Gardner watched as the stream of bullets tore into the wood. Black powder smoke from all the firing rose high in the misty air. He then nodded towards Raines who started to wave his hands at his men, signaling them to stop the assault.
“Stop firing, stop firing!” he shouted. The men grudgingly stopped peppering the express car with lead.
A faint voice could be heard coming from the gap of the door. “I surrender – stop shooting.”
Sergeant Raines ran towards the car and pulled the door back. There lay the expressman, lying on the floor with his shotgun lying underneath him. A puddle of the wounded man's blood pooled on the wooden floor. He had been shot in his right arm and in the shoulder. He began to moan. Raines grabbed him by the collar and pulled the wounded man off of the car. The expressman landed heavily on the ground with a grunt and rolled over on his stomach, gasping in pain.
With a tug to his holster, Gardner pulled out his Le Mat and flipped the lever at the end of the hammer. This switched the firing mechanism from the cylinders of the revolver to the single sixteen gauge smoothbore barrel loaded with shot. He pointed it at the expressman and said sternly, “You made a mistake trying to fight us off.”
The wounded man began to sob in a panic and tried to feebly crawl away. The guerilla soldiers stepped back as Gardner brought up his pistol and fired. The single blast of buckshot tore open the man’s head, leaving a ragged hole. With a final violent jerk, the expressman was dead.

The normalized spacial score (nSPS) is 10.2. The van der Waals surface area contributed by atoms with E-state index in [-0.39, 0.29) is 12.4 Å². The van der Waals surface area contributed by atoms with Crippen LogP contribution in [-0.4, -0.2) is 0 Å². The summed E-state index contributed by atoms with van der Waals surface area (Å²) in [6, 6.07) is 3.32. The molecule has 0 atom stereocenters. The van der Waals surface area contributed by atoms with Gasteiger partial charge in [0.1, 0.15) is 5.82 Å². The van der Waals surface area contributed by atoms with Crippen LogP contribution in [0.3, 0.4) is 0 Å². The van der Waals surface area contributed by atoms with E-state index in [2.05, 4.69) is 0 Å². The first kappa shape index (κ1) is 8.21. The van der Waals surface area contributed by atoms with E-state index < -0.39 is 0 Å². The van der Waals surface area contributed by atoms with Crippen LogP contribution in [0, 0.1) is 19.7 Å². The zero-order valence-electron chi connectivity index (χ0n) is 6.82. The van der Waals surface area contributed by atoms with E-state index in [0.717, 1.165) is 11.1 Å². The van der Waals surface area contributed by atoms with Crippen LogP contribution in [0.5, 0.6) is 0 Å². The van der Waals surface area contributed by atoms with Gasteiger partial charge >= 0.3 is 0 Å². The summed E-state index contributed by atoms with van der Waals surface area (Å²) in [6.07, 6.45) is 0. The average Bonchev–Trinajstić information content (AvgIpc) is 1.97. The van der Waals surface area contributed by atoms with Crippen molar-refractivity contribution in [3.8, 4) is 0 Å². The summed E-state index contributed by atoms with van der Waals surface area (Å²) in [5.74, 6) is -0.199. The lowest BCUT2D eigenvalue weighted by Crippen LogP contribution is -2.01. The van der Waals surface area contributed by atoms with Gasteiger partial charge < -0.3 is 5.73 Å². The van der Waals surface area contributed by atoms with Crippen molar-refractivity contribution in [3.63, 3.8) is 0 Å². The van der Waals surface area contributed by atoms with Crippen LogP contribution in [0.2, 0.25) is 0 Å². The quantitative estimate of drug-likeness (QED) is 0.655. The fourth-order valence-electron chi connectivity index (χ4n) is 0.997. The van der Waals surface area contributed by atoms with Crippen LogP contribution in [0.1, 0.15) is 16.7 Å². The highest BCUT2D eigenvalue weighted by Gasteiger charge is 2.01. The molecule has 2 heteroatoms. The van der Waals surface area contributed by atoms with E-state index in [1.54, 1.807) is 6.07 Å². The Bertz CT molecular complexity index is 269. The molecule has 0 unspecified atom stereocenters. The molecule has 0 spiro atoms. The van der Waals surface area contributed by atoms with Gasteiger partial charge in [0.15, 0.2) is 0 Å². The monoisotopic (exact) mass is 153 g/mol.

Facing his men, Gardner said, “Now let that be a lesson to everyone of you. If you listen to me, you’ll get through this was alive. Now Raines, get that strongbox out and opened.”
Sergeant Raines motioned to his men, and they crowded aboard the damaged car. Inside was an already dead expressman, his neck bent at an impossible angle. The battered body was sprawled on top of an iron-edged strongbox. Raines rolled the corpse off. The rebels then worked together and soon pulled the heavy strongbox out into the open, where it landed heavily on the rocky surface. Searching through the pockets of the dead expressman, Raines soon found the key and hurried over to open the iron box. With Gardner waiting impatiently, the sergeant fitted the key to the lock and opened the heavy lid.
Gardner smiled when he saw the stacked gunny sacks inside. With shaking hands, he took the closest sack, untied the top and poured the contents out. The twenty dollar gold coins fell heavily into his hand. The soldiers around him began to murmur excitedly. This was worth the trouble of cutting the rail line, Gardner thought. This was worth the trouble since the Federal government would miss this gold and try by any means to retrieve it. Everything was going to plan.
Raines smiled at Gardner and said, “You were right about them carrying the gold, sir. The boys will be happy.”
Gardner nodded and said, “Get this packed away. We will be moving out as soon as you are ready.”
“What about the prisoners, sir?”
“Don’t worry, I’ll make sure they are taken care of.” He looked over his soldiers who were greedily eying the gold-packed strongbox. He said to them, “Now just a little warning, gentlemen, this gold is for Jefferson Davis and the Confederacy. Don’t get any ideas about taking some for yourself.” He gave them a cold smile and paused before adding, “I know the amount of this down to the last dollar. If any of it goes missing, I’ll have the whole lot of you strung up. I’m sure Sergeant Raines here would gladly assist me in the exercise.”